Trusted Resources: Evidence & Education
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Does Treatment of Graves’ Disease Modify The Long-Term Course of Graves’ Orbitopathy?
authors: Perini N, Villagelin D, Santos RB, de Lourdes Pinto W, Fontanesi Oliveira A, Zampieri C, Paranhos Louback H, Santos Caleffi L, Muller Ferreira Tirapani W, Hamilton Romaldini Jsummary/abstract:
Graves’ orbitopathy (GO), the orbital disorder associated with Graves’ disease, presents a wide variety of clinical manifestations, ranging from mild to severe. However, there are only a few studies regarding long term follow-up of patients with GO disease.
Determine GO evolution in patients treated with radioiodine (RAI) or low methimazole (MMI) doses over a 60 month follow–up period.
Methods and Materials:
Two-hundred sixty GO patients were included in the study. GO evolution was determined using the clinical activity score (CAS) and evaluated every six months over 60 months. The improvement criteria were determined by decreases of >2 points. Worsening was determined by increases of >2 points on the CAS scale, and remission was determined by a CAS score equal to zero. Serum thyroid-stimulating hormone, free thyroxine, and thyroid stimulating hormone receptor antibody (TRAb) levels were also determined. The relationship between each of the two treatments for hyperthyroidism and smoking effects on GO changes was evaluated. GO patients were divided according to administered therapy. Group 1 (n = 128) consisted of patients treated with low MMI dose (2.5–10 mg/day). Group 2 (n = 132) consisted of patients treated with RAI (15 millicuries) followed by L-thyroxine.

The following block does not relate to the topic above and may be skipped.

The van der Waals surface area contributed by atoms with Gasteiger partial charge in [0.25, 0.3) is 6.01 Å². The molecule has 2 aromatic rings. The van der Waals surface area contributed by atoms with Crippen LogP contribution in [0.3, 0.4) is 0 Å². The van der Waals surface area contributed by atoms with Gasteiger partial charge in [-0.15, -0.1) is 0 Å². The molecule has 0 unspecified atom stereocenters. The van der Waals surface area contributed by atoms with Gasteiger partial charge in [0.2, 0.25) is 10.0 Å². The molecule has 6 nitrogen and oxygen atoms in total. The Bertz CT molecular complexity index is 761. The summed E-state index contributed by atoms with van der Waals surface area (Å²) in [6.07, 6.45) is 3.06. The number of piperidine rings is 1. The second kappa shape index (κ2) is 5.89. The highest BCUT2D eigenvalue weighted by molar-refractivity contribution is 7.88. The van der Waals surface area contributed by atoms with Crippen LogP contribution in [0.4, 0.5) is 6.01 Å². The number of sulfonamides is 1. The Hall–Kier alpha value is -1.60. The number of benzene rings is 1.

In Group 1, mean age and standard deviation (SD) was 40– 12 years, and 80% of patients were female. Seventy-two percent were TRAb-positive, and 31% smoked. In Group 2, mean age was 40– 12 years, and 83% of patients were female. Seventy-six percent were TRAb positive, and 36% were smokers. There were no differences between the two groups. Using Kaplan-Meier curves, GO evolution in non-smoking patients treated with low MMI doses presented a lower chance of worsening GO development and higher chance of GO improvement (p < 0.05 for both curves) when compared with nonsmoking patients treated with RAI. In contrast, in smoking patients, no significant differences between the two groups were noted.
In non-smoking patients, low MMI dose treatment for Graves’ disease provided better GO evolution than RAI therapy.
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